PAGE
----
International Journal of Science and Research (IJSR)

International Journal of Science and Research (IJSR)
Call for Papers | Fully Refereed | Open Access | Double Blind Peer Reviewed

ISSN: 2319-7064

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Experimental Result Paper | Surgery | India | Volume 13 Issue 3, March 2024

Preoperative Paralysis of Abdominal Musculature using Botox and Progressive Pneumoperitoneum - An Alternate Approach for Giant Inguinal Hernia Repair

Dr D Ramesh | Dr Maliha Yasmeen | Dr Chikkudu Yashwanth | Dr Saroj Noel Kappala

Abstract: Giant hernias are uncommon and rarely encountered hence there are no clear guidelines on the management of such cases. However, Giant Inguinal Hernias (GIH) are mostly asymptomatic apart from the obvious swelling in the inguinoscrotal region. Sometimes, they might have skin excoriation, urinary disturbances due to the penis being buried completely thereby obstructing the urethral meatus. Operating such patients with GIH does pose a significant risk of postop abdominal compartment syndrome due to intra-abdominal hypertension leading upto death. It is advisable to prepare such patients pre-operatively in order to mitigate such dreaded complications. The combined efforts of a Multi-Disciplinary Team consisting of a General Surgeon, Urologist, Interventional Radiologist, Anesthetist may prove beneficial to reduce the morbidity associated. Steps taken to increase the abdominal cavity volume in order to accommodate the herniated contents include Preoperative Progressive Pneumoperitoneum (PPP), weakening/ temporarily paralyzing the abdominal muscles, resection of herniated contents, splenectomy, omentectomy, etc. We present a case of a 63-year-old male chef of lower economic strata residing in Gowliguda, Hyderabad. The patient presented with a large inguinoscrotal swelling in the right groin region with mild dragging type of pain. He has no significant comorbidities. On preop CT, Tanaka Index was measured to be 55%, i.e loss of domain hernia. We planned to infiltrate botulinum toxin into the lateral abdominal muscles initially followed by progressive pneumoperitoneum and then later perform hernioplasty, with an interval of 15 days between each procedure. The toxin would serve to paralyze the muscles in order for the abdomen to accommodate the hernial contents. After 15 days, the abdomen was insufflated with air of 750cc daily for the next 2 weeks. CT Abdomen at this point revealed the decrease in Tanaka index to 55%. The patient then underwent Lichtenstein tension free meshplasty, following which he was discharged with a Tanaka index score was 20% with an uneventful postoperative period.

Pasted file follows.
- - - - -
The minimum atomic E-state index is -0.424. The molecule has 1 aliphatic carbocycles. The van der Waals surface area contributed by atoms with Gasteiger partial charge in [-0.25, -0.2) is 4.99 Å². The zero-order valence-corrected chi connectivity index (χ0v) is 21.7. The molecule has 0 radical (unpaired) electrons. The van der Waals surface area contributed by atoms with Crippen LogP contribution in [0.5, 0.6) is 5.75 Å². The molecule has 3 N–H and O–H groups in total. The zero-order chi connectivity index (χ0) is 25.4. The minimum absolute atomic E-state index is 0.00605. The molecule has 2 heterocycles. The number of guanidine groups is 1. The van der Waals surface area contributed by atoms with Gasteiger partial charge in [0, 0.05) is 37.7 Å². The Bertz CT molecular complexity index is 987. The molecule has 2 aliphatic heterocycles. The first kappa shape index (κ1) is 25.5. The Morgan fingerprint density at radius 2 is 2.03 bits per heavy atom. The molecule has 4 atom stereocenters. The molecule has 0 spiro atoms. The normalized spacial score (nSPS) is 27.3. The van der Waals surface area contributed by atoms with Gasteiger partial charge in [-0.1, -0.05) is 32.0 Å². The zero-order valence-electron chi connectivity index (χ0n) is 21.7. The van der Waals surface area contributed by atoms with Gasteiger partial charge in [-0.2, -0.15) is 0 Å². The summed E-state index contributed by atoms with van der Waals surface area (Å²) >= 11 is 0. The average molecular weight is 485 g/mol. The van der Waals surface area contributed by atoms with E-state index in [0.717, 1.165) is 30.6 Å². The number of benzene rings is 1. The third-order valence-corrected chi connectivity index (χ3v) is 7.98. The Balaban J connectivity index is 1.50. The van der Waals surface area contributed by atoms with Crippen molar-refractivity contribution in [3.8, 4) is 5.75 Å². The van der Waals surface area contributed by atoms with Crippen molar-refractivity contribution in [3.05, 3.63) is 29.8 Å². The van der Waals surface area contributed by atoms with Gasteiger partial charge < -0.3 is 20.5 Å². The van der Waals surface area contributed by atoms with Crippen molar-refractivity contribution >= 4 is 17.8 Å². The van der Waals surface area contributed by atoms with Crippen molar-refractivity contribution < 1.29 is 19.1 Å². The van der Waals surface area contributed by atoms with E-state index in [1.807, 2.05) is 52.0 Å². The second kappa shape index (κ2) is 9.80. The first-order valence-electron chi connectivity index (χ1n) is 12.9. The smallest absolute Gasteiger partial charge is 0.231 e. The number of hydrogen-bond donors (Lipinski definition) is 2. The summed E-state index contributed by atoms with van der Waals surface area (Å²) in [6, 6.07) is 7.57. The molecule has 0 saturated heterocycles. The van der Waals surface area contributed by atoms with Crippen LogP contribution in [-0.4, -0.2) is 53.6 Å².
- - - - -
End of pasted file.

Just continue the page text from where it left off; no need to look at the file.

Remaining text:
Keywords: Hernia, Botulinum Toxin, Pneumoperitoneum, Compartment Syndrome

Edition: Volume 13 Issue 3, March 2024,

Pages: 1521 - 1525

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